Present address: Seed Conservation Department, Royal Botanical Gardens Kew, Wakehurst Place, Ardingly, West Sussex RH17 6TN, UK.
The relationship between rainfall, water source and growth for an endangered tree
Article first published online: 8 MAY 2007
Volume 32, Issue 4, pages 397–402, June 2007
How to Cite
FEBRUARY, E. C., WEST, A. G. and NEWTON, R. J. (2007), The relationship between rainfall, water source and growth for an endangered tree. Austral Ecology, 32: 397–402. doi: 10.1111/j.1442-9993.2007.01711.x
- Issue published online: 8 MAY 2007
- Article first published online: 8 MAY 2007
- Accepted for publication July 2006.
- dendrometer band;
- radial growth;
- stable isotope;
- Widdringtonia cedarbergensis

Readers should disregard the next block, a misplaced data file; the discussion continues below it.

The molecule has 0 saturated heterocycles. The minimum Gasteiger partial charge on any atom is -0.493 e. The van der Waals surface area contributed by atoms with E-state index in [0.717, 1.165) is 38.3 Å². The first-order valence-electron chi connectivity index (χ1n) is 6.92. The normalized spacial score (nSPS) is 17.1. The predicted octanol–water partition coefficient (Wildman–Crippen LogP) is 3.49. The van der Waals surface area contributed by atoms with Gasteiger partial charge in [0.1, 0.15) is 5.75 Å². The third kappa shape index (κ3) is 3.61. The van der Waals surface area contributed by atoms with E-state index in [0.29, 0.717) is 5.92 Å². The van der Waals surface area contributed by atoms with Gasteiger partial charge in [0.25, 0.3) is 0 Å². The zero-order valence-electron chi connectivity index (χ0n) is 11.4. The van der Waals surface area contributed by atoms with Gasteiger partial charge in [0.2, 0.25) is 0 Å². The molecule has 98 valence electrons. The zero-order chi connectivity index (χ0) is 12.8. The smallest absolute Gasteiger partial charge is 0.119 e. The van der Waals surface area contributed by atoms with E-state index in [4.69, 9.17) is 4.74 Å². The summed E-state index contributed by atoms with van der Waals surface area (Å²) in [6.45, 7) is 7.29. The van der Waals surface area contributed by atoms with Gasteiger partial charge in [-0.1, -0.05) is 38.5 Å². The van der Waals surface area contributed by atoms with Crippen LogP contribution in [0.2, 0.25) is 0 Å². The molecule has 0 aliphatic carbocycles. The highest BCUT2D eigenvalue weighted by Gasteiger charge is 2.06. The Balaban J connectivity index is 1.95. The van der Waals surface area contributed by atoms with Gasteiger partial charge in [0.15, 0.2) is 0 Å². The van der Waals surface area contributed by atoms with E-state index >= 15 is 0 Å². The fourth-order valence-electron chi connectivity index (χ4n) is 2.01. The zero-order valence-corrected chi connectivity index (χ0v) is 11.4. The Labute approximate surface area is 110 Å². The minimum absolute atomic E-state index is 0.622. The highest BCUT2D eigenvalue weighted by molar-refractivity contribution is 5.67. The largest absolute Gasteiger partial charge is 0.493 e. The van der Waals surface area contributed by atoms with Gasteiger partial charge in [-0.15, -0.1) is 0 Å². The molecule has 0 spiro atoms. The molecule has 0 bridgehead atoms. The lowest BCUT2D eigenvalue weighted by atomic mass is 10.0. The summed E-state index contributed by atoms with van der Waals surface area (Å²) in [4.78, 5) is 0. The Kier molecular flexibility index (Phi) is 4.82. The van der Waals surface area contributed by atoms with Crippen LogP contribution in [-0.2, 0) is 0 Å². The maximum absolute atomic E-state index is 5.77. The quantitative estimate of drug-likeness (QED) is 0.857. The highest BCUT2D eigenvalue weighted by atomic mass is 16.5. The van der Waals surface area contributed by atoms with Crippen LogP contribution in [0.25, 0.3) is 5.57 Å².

Abstract It is now reasonably well understood that the human impact on the environment since industrialization has led to significant changes in climate. Here we attempt to develop a predictive understanding of the effects that future changes in climate may have on vegetation structure and species diversity. We do this through a determination of the relationship between radial growth and water source for Widdringtonia cedarbergensis Marsh. Our results show that there was no significant relationship between monthly radial growth, as determined using dendrometer bands, and rainfall. There is, however, a significant relationship between the δ18O composition of the water extracted from the trees and the rain δ18O values. We speculate that W. cedarbergensis exploits water derived from rain that flows off the rocky substrate of the study area into sumps between the bedding planes of the rocks on which they grow. This runoff occurs rapidly during rain events resulting in δ18O values for the trees sourcing this water not to be significantly different from that of the rain. Rainfall therefore has to be sufficient to refill these sumps on which the trees are dependent. The dendrometer bands reflect a slow but steady growth of the trees at the study site. While this growth is not dependent on rainfall, it is dependent on reliable access to available water. If climate change predictions for the region are realized and rainfall is reduced then this species will be affected. W. cedarbergensis is endemic to only a very small area within the Cedarberg Mountains in South Africa and is also one of the few trees growing in the fynbos. The extinction of this species in the wild will fundamentally affect both the vegetation structure and species composition of the region.